Reply w/quote - E-mail - orgNote - Report post to moderator
Reply #2 posted 01/03/23 6:15pm

TrivialPursuit

avatar

I'd say read the first three Dark Towers back to back. Wizard and Glass is about 95% flashback, slower paced, and a love story. It's a good place to pause if you want to. Be sure to throw in The Wind Through The Keyhole before Wolves of the Calla. It was written after the first 7 books were done, but fits between 4 and 5 in the timeline. Sort of a story within a story within a story. But useful to the narrative overall.

The Little Sisters is a prequel story with Roland, and could be read at any time. It's very short so you could throw that anywhere into your schedule. Keep the rest as I listed them, though. (I didn't know about Little Sisters until I was in book 5 or 6, so I just waited).

If you read the first three, that really establishes the journey, some particulars, and the main players (who show up in the next book). t.

However I still say this - and it's not a spoiler - the climax for The Waste Lands is in the beginning of Wizard and Glass. So read into book IV to get resolution for The Waste Lands. Then when the flashback starts, that's your pause, if you want one. Wizard and Glass is Roland telling a story from his childhood, once the events of The Waste Lands get resolved. I don't know why he separated them that way, but now you know.

"eye don’t really care so much what people say about me because it is a reflection of who they r."
 Reply w/quote - E-mail - orgNote - Report post to moderator
Reply #3 posted 01/04/23 5:29am

ShellyMcG

TrivialPursuit said:

I'd say read the first three Dark Towers back to back. Wizard and Glass is about 95% flashback, slower paced, and a love story. It's a good place to pause if you want to. Be sure to throw in The Wind Through The Keyhole before Wolves of the Calla. It was written after the first 7 books were done, but fits between 4 and 5 in the timeline. Sort of a story within a story within a story. But useful to the narrative overall.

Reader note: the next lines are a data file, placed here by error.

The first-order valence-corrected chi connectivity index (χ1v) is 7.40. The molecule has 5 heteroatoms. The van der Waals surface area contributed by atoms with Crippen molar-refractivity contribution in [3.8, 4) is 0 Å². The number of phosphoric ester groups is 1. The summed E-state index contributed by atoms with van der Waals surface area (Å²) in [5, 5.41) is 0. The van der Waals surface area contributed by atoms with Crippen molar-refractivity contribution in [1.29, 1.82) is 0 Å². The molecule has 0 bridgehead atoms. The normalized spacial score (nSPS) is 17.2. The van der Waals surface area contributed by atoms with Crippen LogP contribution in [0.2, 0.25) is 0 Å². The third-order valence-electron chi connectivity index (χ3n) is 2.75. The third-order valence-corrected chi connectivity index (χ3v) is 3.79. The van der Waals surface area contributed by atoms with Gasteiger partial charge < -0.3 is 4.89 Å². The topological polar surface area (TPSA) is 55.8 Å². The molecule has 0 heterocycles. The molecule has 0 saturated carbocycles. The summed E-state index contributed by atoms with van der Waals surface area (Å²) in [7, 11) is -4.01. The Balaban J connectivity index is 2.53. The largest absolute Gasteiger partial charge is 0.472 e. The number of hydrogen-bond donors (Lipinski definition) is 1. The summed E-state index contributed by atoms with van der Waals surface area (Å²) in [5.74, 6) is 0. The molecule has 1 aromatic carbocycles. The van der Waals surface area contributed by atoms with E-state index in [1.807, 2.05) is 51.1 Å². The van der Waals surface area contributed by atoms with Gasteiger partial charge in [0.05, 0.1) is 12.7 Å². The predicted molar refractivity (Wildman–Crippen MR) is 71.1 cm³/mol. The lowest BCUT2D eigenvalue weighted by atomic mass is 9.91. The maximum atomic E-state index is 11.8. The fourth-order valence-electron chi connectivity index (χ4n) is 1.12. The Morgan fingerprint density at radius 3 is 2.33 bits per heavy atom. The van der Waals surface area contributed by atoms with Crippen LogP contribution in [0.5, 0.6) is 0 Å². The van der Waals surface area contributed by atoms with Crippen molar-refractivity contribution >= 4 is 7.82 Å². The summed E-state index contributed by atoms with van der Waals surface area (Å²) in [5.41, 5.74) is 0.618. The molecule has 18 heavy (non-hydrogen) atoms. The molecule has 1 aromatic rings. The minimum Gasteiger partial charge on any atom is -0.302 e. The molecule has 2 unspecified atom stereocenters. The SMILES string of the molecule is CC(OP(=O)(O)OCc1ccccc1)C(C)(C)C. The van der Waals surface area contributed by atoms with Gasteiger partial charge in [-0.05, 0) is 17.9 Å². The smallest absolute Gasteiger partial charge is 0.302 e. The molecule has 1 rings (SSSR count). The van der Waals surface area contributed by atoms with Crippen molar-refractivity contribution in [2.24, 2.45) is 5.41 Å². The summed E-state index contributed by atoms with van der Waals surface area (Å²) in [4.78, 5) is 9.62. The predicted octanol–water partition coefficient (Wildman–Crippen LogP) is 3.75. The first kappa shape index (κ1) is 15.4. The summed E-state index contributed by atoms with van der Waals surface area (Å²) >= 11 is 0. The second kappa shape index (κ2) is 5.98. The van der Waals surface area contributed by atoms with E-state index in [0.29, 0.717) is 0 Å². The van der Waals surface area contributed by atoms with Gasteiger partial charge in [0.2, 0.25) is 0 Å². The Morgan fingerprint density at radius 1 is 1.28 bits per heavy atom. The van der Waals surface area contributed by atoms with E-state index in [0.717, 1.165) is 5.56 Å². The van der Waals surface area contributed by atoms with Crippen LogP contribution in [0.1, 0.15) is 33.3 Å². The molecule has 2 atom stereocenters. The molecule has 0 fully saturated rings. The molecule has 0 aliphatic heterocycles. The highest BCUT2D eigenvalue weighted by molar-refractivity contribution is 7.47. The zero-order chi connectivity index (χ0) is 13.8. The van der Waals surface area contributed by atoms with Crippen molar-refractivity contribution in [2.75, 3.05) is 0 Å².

The Little Sisters is a prequel story with Roland, and could be read at any time. It's very short so you could throw that anywhere into your schedule. Keep the rest as I listed them, though. (I didn't know about Little Sisters until I was in book 5 or 6, so I just waited).

If you read the first three, that really establishes the journey, some particulars, and the main players (who show up in the next book). t.

However I still say this - and it's not a spoiler - the climax for The Waste Lands is in the beginning of Wizard and Glass. So read into book IV to get resolution for The Waste Lands. Then when the flashback starts, that's your pause, if you want one. Wizard and Glass is Roland telling a story from his childhood, once the events of The Waste Lands get resolved. I don't know why he separated them that way, but now you know.



I've ordered another few Sherlock Holmes books but they won't be here until next week so I reckon I'll just continue on with The Dark Tower for now. The Gunslinger was relatively short but just looking at some of the later books, they can be pretty big. Wizard & Glass in particular seems like a bit of an ordeal, given your review of it.
 Reply w/quote - E-mail - orgNote - Report post to moderator
Reply #4 posted 01/04/23 10:54am

S2DG

avatar

Mostly have a lot of non-fiction on the agenda.

It's been a while but Shelly's mention of Elmore Leonard reminds me I need to bring some fiction back into the mix. I love Elmore Leonard's work.



In addition to that, 2023 will have a few bios, self-help books and books on design/photography/music. Since I've got them on my devices, I'm reading a lot more than I used to.





[Edited 1/4/23 10:55am]

 Reply w/quote - E-mail - orgNote - Report post to moderator
Reply #5 posted 01/04/23 12:35pm

onlyforaminute

avatar

Professional Troublemaker: The Fear-Fighter Manuel by Luvvie Ajayi Jones

Rameses the Damned: The Passion of Cleopatra by Anne & Chris Rice

Why Am I So Anxious? by Tracey Marks

What The Dog Saw by Malcolm Gladewell

Life of Pi by Yann Martel
Time keeps on slipping into the future...


This moment is all there is...
 Reply w/quote - E-mail - orgNote - Report post to moderator
Reply #6 posted 01/04/23 1:06pm

TrivialPursuit

avatar

S2DG said:

Mostly have a lot of non-fiction on the agenda.